THE INTERNET AS A REFLECTION OF THE COLLECTIVE UNCONSCIOUS - Dr. Harald Hoerwick, 1999.
THE FOLLOWING IS A TRANSCRIPT OF A LECTURE PROFESSOR HARALD HOERWICK GAVE AT THE MASSACHUSETTS INSTITUTE OF TECHNOLOGY IN 1999. DO NOT REPRINT OR DISTRIBUTE.
The advent of the Internet has brought a shift in our perception of reality. With every passing year, more and more people are becoming networked. The internet has become an invisible passage of information that runs through us. We have now opened the door into the collective unconscious.
In Jungian psychology, the collective unconscious is the shared metaphysical pool of knowledge from which all humans draw from in order to function in reality. Archetypes, as Jung called them, from which we forge our personalities. It is an unconscious passage of information. Thanks to packet transmission technology we are now conscious of this passage of information—in fact, it has tangible form. I seek to reveal the way in which we can access this unconscious: in the world of dreams. The ability to communicate through dreams may or may not reveal the true nature of our reality—that it is a hologram of the passage of information from which we originate.
I don’t mean to say that the internet is quite literally a doorway into whatever existential plane that dreams occur in—what I am suggesting is that the internet is fed information from both the users and the metaphysical collective unconscious, potentially able to recall this information on command.
Of course, at the moment, we’re far from anything quite so supernatural. Computer terminals are impressive, but nowhere near developed enough to take a deep dive into the unconscious of the net. There are certain people who might be able to accomplish this in an analog method, however.
The title ‘psychic’ is given to those who possess a natural inclination towards accessing the sea of information. In the digital age, we have all become psychics—that is, we have become able to fish out personal information from the sea of the Net with our computer terminals. Those who are born with this ESP-like talent take on a new role in the digital age—they can recall and send information between the digital and real world. Their consciousness seems to be “looser,” for lack of a better word.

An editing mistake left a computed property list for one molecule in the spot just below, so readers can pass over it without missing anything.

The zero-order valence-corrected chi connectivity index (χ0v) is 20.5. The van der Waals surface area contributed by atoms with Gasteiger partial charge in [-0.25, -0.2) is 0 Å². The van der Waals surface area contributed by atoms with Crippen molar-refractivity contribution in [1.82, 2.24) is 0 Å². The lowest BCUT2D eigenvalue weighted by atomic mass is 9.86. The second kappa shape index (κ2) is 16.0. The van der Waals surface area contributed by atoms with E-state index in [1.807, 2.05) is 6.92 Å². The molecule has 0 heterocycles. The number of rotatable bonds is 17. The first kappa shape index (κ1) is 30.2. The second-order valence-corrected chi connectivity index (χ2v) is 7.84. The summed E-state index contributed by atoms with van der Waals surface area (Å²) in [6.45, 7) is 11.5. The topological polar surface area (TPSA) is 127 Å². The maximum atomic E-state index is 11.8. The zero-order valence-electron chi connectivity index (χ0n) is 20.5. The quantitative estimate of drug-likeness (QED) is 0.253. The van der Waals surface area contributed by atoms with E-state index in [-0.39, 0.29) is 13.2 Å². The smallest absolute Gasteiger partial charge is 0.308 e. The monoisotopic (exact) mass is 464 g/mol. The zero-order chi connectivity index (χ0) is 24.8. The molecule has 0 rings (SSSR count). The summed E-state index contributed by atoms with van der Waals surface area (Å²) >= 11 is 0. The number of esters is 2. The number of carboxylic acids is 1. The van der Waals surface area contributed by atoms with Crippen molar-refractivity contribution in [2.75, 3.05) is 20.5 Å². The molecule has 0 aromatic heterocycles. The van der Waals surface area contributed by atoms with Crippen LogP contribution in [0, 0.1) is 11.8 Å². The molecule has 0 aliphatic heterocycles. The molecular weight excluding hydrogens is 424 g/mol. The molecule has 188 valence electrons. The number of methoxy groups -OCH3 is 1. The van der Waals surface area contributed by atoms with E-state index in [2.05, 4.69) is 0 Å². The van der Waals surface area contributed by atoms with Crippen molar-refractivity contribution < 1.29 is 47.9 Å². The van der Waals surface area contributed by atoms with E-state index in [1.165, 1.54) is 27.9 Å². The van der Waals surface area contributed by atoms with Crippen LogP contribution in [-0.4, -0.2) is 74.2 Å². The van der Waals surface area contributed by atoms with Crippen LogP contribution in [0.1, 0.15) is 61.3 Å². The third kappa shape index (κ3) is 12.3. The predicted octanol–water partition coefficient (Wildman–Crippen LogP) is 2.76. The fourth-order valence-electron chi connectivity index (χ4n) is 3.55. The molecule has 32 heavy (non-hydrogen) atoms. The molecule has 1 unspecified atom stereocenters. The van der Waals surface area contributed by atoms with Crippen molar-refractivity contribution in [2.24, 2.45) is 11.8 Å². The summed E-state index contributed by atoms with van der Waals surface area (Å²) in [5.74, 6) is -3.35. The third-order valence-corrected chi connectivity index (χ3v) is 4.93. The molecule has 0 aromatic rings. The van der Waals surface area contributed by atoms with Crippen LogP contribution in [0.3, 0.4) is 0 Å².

In theory, those with higher-end terminals, with advanced hacking abilities, and the ability to simulate advanced digital spaces can become de facto gods of the network and can view any personal information a user may or may not have entered into the Net, whether it be in a private IRC or their personal homepage. More likely the being capable of this kind of omnipresence will be non-human; AI.
The abilities of AI transcend the power of computer terminals or psychic abilities—they are masters of the space in which they were born. However, the problem once again lies in human inability: AI in its current form is far too simple. It is a simple task for AI to play chess, but far more difficult to play god. My own personal research into the subject has come to a simple conclusion: for an AI to understand humans, it must be designed to be human.
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